This week, beauty editor Priya Rao sits down with Bobbi Brown, the CEO of Beauty Evolution and founder of Bobbi Brown Cosmetics. Brown discusses her career's origin story in unwittingly creating the "no makeup" makeup look, her stint as Yahoo's beauty editor ("which was amazing for someone who doesn't know how to type"), and why 2016 was high time for her to leave Estée Lauder Companies.
Oct 03 2019
Rank #7: Beach House Group founder Shaun Neff on celebrity-led brands: 'There's maybe 20 to 25 of these that can build a $100-$200 million business'
Beach House Group has launched four companies in the last 12 months, including Millie Bobby Brown's Florence by Mills and Tracee Ellis Ross' Pattern Beauty. While it may seem fast and furious, when founder Shaun Neff joined the company in 2016 he planned to shake up Beach House's model, from a private label partner for Target to full-fledged brands that responded to a white space.
"I wanted to build more brands," Neff said.
Now Beach House Group's brands are on track to bring in $100 million by the end of the year, Neff said at a live podcast taping at the Glossy Beauty and Wellness Summit held in Palm Springs, California last week. With Glossy Beauty host Priya Rao, Neff discussed the importance of teaming up with (the right) celebrities, what's next for Beach House Group in 2020 and the simple way he comes up with new product ideas.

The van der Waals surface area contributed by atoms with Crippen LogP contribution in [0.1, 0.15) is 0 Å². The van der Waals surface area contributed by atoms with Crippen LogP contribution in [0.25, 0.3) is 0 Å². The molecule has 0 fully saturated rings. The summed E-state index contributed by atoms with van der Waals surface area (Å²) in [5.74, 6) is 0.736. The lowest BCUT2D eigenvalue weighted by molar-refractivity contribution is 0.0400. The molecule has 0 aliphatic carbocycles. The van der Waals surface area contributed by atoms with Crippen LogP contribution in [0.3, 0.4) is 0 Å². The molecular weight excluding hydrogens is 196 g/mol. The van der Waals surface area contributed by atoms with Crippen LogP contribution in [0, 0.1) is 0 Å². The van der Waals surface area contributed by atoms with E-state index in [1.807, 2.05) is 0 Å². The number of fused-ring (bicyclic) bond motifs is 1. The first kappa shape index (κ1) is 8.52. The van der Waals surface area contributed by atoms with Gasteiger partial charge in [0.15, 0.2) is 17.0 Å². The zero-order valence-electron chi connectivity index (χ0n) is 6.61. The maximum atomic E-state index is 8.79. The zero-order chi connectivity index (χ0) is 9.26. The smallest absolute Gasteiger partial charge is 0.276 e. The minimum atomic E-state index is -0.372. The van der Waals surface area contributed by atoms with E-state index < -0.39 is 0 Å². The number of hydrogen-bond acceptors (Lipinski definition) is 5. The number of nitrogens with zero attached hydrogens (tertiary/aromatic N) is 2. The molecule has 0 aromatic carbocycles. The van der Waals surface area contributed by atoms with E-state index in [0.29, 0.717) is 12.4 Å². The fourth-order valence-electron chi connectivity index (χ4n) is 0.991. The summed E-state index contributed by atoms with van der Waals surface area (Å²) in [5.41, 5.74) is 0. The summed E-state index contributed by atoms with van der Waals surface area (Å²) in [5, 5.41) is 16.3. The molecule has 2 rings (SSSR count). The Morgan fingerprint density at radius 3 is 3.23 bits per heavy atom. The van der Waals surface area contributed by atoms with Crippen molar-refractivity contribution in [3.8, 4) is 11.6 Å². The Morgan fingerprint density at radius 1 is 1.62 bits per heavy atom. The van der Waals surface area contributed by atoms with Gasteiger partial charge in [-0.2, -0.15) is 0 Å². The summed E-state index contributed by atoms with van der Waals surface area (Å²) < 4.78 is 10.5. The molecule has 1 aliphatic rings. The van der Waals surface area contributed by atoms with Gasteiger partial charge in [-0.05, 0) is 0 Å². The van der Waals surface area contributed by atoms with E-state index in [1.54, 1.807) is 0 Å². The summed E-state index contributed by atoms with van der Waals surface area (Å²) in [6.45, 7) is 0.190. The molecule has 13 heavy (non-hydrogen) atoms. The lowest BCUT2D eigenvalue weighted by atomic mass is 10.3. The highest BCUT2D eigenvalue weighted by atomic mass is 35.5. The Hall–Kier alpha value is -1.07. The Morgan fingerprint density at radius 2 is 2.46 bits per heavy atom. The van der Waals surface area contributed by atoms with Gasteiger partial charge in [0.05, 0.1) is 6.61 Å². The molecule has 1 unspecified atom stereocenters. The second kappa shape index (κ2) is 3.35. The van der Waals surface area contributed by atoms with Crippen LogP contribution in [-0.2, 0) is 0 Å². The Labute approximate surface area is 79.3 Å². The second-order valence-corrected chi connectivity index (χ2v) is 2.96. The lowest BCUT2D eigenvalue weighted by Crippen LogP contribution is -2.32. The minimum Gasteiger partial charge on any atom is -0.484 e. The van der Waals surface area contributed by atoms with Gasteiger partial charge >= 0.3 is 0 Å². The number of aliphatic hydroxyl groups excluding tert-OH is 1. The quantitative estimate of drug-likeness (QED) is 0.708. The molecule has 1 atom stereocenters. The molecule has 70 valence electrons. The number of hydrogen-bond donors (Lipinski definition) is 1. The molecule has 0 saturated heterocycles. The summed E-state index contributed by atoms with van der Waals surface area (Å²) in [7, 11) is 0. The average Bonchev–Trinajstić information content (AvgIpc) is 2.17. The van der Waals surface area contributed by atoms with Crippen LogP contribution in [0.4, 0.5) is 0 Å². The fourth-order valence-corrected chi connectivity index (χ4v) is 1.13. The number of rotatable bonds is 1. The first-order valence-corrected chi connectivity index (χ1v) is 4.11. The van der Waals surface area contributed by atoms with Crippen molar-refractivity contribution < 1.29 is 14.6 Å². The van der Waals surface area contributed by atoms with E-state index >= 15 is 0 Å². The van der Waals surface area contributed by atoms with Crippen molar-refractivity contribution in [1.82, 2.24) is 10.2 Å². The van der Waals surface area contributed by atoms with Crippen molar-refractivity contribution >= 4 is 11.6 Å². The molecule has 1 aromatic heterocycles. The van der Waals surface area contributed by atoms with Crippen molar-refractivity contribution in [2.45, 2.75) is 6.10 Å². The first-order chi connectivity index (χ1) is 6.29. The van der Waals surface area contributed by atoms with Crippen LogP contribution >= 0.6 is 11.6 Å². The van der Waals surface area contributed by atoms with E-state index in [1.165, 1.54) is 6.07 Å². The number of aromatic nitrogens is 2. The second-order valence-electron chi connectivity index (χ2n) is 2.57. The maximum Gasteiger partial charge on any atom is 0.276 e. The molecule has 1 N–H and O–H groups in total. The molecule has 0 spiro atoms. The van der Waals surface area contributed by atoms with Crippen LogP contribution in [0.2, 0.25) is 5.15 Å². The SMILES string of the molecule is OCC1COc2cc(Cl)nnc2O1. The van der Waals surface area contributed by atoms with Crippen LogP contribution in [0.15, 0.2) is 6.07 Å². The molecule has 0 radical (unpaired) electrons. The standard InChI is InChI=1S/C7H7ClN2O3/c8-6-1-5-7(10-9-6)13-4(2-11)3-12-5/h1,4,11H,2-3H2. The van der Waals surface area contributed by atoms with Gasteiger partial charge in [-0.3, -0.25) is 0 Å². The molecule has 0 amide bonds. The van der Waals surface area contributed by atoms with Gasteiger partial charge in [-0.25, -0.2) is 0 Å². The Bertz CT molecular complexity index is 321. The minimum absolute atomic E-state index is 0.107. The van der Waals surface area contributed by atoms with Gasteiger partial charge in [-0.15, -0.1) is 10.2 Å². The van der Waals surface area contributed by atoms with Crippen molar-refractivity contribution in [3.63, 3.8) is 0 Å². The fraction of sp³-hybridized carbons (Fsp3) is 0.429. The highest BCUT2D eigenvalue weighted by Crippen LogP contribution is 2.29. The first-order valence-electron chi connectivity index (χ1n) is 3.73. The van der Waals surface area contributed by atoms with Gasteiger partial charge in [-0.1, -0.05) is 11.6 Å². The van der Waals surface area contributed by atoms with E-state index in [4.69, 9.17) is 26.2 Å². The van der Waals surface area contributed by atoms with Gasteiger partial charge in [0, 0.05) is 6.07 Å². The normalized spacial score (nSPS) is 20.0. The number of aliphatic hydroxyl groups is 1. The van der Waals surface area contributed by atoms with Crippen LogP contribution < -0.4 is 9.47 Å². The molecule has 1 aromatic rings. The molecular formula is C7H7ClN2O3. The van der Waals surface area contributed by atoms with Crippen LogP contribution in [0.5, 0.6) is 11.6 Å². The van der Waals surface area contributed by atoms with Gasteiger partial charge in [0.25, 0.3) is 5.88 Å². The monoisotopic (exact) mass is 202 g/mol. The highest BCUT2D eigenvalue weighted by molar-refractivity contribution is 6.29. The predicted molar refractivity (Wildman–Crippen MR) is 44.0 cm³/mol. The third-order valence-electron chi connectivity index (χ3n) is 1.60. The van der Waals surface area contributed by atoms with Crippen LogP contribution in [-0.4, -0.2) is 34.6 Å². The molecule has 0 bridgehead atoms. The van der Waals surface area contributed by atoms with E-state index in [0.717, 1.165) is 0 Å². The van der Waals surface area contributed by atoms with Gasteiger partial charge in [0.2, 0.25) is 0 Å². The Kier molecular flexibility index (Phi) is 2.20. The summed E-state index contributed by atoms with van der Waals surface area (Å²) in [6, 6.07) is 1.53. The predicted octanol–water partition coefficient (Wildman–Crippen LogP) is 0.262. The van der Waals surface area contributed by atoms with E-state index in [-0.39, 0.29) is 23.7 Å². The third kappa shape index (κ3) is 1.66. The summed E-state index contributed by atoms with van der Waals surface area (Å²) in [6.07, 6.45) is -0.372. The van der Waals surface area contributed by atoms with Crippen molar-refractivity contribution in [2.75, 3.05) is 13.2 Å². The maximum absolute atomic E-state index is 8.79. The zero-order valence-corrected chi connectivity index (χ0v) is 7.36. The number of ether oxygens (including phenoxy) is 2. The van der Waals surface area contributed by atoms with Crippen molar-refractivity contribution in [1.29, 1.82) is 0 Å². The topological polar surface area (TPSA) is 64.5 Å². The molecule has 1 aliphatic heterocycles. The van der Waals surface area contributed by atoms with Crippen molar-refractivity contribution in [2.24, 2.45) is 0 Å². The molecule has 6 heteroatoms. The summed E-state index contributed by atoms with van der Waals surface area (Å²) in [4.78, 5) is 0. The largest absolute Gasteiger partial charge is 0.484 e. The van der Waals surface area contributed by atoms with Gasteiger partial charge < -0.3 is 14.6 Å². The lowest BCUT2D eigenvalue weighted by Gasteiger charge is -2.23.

Nov 21 2019
Rank #8: Peach & Lily's Alicia Yoon: 'An industry is as innovative as consumers are demanding'
When Peach & Lily founder and CEO Alicia Yoon moved to the United States from Korea to attend college, she would often share her love for Korean-based beauty via products and facials. Still, she often found it difficult to find those products in the U.S. Then, in 2012, Yoon had her "a-ha moment. "Seven years later, Peach & Lily is largely credited with bringing Korean beauty in the U.S., both curating and creating products that feature a unique cast of ingredients and uses. On this week's episode of The Glossy Beauty Podcast, Yoon discussed why partnering with larger companies expanded the Korean beauty footprint, why good skin-care products take time and how Korean consumers are driving innovation.
Nov 22 2018
Rank #9: RMS Beauty's Rose-Marie Swift: 'There is no next phase for RMS Beauty'